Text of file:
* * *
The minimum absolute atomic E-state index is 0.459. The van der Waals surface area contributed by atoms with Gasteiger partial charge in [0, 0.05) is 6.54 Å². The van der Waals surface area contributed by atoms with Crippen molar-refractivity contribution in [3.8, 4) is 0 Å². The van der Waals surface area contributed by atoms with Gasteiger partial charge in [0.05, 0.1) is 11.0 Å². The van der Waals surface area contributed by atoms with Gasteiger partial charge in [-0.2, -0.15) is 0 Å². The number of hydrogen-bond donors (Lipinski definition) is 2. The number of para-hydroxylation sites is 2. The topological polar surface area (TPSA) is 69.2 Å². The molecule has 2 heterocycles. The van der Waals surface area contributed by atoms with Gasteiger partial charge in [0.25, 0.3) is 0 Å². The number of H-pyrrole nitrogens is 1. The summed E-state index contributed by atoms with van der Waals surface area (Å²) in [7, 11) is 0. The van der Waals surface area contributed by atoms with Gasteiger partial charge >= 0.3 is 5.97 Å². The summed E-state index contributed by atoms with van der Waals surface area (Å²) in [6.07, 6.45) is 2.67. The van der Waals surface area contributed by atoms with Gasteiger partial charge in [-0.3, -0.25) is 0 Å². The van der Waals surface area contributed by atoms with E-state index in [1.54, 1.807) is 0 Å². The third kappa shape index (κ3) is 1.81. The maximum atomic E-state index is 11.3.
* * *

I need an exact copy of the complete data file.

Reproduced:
The minimum absolute atomic E-state index is 0.459. The van der Waals surface area contributed by atoms with Gasteiger partial charge in [0, 0.05) is 6.54 Å². The van der Waals surface area contributed by atoms with Crippen molar-refractivity contribution in [3.8, 4) is 0 Å². The van der Waals surface area contributed by atoms with Gasteiger partial charge in [0.05, 0.1) is 11.0 Å². The van der Waals surface area contributed by atoms with Gasteiger partial charge in [-0.2, -0.15) is 0 Å². The number of hydrogen-bond donors (Lipinski definition) is 2. The number of para-hydroxylation sites is 2. The topological polar surface area (TPSA) is 69.2 Å². The molecule has 2 heterocycles. The van der Waals surface area contributed by atoms with Gasteiger partial charge in [0.25, 0.3) is 0 Å². The number of H-pyrrole nitrogens is 1. The summed E-state index contributed by atoms with van der Waals surface area (Å²) in [7, 11) is 0. The van der Waals surface area contributed by atoms with Gasteiger partial charge >= 0.3 is 5.97 Å². The summed E-state index contributed by atoms with van der Waals surface area (Å²) in [6.07, 6.45) is 2.67. The van der Waals surface area contributed by atoms with Gasteiger partial charge in [-0.3, -0.25) is 0 Å². The van der Waals surface area contributed by atoms with E-state index in [1.54, 1.807) is 0 Å². The third kappa shape index (κ3) is 1.81. The maximum atomic E-state index is 11.3.